Every summer we went to the lake—four kids under the age of eight piled in the backseat, bickering about whose turn it was to sit by the window and threatening each other with Indian rope burns for the entire six-hour drive as my father grimly piloted the Buick. When we made that final turn and saw the cottage framed by tall pines, my mother always said, "Well, thank Christ" fervently (explosively, really) in a way I thought was overkill. Until I had children.
When my girls were small--three kids under the age of nine-- we went every year to the Adirondacks, where we stayed at a rich man's 19th century hunting camp that had been turned into a lovably scruffy resort called The Hedges. It was the sort of place where cabins had names (ours was called "The Coop"), and there were rocking chairs on the porch at the lodge, jigsaw puzzles and cold soda in the office, and tetherball on the lawn. The family that had owned the place since 1972 served two meals a day at long tables in the dining room—and you could order $5 sack lunches, too, to take on a canoe trip. Thank Christ.
Above: I think now that going to the lake each year may have saved my sanity, and my mother's, during those endless, exhausting years when the children were small and it seemed unlikely the adults would ever again go to a movie or read a book. Everything was different at the lake -- time was infinite and lazy, and we barely saw the children except at meals or when they needed an adult to quell an Indian rope burn attack. Image via Trip Advisor.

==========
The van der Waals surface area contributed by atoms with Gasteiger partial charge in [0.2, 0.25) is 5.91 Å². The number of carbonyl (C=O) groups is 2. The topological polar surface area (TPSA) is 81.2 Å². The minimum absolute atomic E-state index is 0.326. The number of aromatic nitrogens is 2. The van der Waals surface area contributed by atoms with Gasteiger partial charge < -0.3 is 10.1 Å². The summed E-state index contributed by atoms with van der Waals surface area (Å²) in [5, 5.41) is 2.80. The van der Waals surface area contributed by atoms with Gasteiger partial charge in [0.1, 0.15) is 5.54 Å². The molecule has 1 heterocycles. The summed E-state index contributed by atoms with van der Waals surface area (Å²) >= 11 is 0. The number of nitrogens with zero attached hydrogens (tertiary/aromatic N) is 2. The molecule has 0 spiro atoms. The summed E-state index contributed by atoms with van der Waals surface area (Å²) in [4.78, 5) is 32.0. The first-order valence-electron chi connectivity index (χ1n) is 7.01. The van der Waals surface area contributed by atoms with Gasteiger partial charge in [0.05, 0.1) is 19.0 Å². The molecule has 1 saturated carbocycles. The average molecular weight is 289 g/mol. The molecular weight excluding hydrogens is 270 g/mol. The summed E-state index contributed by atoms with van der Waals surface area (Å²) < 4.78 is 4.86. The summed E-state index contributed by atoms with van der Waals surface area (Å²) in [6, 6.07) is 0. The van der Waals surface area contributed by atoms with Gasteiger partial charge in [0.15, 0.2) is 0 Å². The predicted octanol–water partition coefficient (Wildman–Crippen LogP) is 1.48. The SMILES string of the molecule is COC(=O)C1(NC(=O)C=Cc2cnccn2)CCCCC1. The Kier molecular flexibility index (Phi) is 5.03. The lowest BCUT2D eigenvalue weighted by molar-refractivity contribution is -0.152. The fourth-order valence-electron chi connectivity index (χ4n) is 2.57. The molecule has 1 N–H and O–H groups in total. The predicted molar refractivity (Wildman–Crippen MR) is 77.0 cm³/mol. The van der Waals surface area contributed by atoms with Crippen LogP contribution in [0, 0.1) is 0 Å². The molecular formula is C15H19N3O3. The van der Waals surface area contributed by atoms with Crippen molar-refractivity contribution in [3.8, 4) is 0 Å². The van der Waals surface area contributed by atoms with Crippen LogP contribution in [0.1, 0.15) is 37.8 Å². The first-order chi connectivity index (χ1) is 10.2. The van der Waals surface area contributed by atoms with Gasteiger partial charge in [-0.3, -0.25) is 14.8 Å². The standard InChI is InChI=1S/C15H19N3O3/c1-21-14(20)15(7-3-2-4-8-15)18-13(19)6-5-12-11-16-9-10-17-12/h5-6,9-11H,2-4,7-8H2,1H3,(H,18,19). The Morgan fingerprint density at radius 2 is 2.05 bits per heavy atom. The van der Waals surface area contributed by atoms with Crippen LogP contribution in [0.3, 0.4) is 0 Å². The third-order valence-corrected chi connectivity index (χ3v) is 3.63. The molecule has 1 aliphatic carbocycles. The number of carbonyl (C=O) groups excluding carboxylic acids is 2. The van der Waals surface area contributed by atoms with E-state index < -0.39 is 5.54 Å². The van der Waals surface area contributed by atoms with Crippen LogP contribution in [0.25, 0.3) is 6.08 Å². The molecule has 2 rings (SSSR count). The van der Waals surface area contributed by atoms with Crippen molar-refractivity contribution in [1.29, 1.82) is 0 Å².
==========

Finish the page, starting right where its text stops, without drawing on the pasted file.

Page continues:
Above: The highlight of the week was the ring toss contest, for which our friends' son Gabe practiced for hours every evening. The year Gabe was eight, or maybe nine, he would have won, except for a persnickety older gentleman we nicknamed the Silk Assassin. Every year—all the guests at the Hedges seemed to return faithfully, by the way—the Silk Assassin would smoothly knock off all comers. Image via Trip Advisor.
Above: In those years, the food at the Hedges was very bad—the menu was a marvel of parsimonious high-WASP frugality, featuring such entrees as pressed turkey and canned corn niblets—but the old hunting lodges were faithfully preserved and maintained in a style the Palm Beach Post once described as "rustically elegant lakeside resort." Then, about 10 years ago, The Hedges changed owners; the last time we were there, the food was far better and the decor had veered toward dried-flower centerpieces.
Above: When it rained—two or three days a week, on average, every August—we all piled into cars and headed to Long Lake, to watch for seaplanes and to shop at Hoss's, which is hands-down the best variety store in America. We bought wool blankets and artists' watercolor paint sets and bird guides and maple candy and balsa wood airplane kits and tiny flashlights and trucker hats. Image by Anna Liisa, via Flickr.
Above: Canoes for rent from Blue Mountain Lake Livery. Image via Suzanne Kelleher, via Flickr.
Above: At night, the kids played horseshoes, or flashlight tag, and the rest of us settled back into the same chairs where we'd spent the afternoon reading Trollope or Turow, to watch the night settle over the lake, the lake, the constant lake. Image via Trip Advisor.